Antivirus and firewall protection are the core of a security suite. We also expect to find other features including antispam, parental control, and some form of privacy protection. TrustPort Total Protection 2012 ($89.95 for three licenses) includes these expected components as well as some unusual bonus features. It’s particularly effective at detecting and blocking malware, and its impact on system performance is among the lowest. Unfortunately, not all of the components work as well as they should.
Good Malware Blocking, Poor Cleanup
For the most part, the suite’s antivirus protection is identical to that of the standalone antivirus. I’ll briefly summarize the antivirus results here. Please read my review ofTrustPort Antivirus 2012 ($39.95 direct, 3.5 stars) for full details.
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Not all of the independent labs test TrustPort. Those that do include it in their evaluations give it good marks, but most of these tests don’t involve dynamic cleanup of infested systems. In my own tests TrustPort showed excellent malware detection but flopped when it came to cleanup. For details on how I interpret these lab results, see How We Interpret Antivirus Lab Tests.
TrustPort Total Security 2012 lab tests chart
- Business, Personal, Professional
- OS Compatibility
- Windows Vista, Windows XP, Windows 7
- Tech Support
- Email support standard. Premium phone support available.
TrustPort detected 88 percent of the threats on my malware-infested test systems, but its alleged cleanup left many of them still running. It scored 5.4 points for malware cleanup overall, and 4.4 for rootkit cleanup. TrustPort did handle scareware well, scoring 9.5 for scareware removal. For details on how I derive these scores see How We Test Malware Removal.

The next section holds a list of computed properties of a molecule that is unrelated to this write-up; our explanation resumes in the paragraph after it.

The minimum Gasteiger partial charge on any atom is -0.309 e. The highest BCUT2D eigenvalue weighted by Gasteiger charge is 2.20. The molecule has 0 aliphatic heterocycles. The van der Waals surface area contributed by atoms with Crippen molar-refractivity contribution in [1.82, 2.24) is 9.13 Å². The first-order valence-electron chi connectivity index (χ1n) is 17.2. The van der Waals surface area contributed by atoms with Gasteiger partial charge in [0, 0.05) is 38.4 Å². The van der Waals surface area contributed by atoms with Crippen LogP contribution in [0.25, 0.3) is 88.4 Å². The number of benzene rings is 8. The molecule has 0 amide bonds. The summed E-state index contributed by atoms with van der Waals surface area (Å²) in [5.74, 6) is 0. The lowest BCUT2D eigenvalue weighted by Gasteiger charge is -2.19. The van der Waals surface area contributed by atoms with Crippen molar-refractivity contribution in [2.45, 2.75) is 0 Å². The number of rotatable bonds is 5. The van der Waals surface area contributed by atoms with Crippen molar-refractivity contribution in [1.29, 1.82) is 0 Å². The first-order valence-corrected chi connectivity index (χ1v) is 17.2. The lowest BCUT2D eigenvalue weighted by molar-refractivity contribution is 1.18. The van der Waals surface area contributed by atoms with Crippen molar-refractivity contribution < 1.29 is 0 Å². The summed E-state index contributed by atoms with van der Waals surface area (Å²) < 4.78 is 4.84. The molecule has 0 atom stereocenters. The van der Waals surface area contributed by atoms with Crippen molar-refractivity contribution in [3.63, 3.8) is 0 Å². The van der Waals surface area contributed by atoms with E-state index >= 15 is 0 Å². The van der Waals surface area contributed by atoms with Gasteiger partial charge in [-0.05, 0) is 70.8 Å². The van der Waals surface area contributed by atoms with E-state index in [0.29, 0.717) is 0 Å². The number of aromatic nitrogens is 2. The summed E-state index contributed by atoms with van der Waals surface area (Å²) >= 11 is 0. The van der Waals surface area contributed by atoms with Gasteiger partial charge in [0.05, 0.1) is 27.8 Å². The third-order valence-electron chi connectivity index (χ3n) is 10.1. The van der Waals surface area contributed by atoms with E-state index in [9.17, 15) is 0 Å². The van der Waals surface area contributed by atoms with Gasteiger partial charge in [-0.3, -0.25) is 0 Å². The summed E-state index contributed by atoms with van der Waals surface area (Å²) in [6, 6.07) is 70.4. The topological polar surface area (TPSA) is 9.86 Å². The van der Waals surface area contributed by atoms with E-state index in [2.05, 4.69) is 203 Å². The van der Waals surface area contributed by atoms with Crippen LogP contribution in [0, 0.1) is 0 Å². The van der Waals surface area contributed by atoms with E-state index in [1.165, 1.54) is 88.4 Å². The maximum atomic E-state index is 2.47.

TrustPort Total Security 2012 malware removal chart
In the malware blocking test, TrustPort set an impressive new record. It detected 97 percent of the threats, some immediately on sight and others when I attempted to launch them. I don’t like its default action, though. On detecting a dangerous file it simply blocks access, leaving the file in place like a time-bomb whose countdown clock is temporarily stuck. If TrustPort crashed, that file would become dangerous again.
TrustPort scored 8.6 points for malware blocking overall, 9.1 points for rootkit blocking, and 9.0 for scareware blocking. To understand how I come up with those scores, see How We Test Malware Blocking.
TrustPort Total Security 2012 malware blocking chart
The suite’s Web Protection feature, not found in the standalone antivirus, can block access to dangerous URLs. I also found that the suite detected more threats during download than the standalone antivirus. When I attempted to re-download my sample collection it blocked all but one of those still extant.
I did find that the new Application Inspector feature, which warns the user when it detects certain behaviors, was just as likely to warn about valid programs as malware. And if you accept the default action “block this operation,” it actually terminates the program and blocks it from running again. Fortunately, TrustPort includes a built-in option to let you rescue a program that was blocked in error.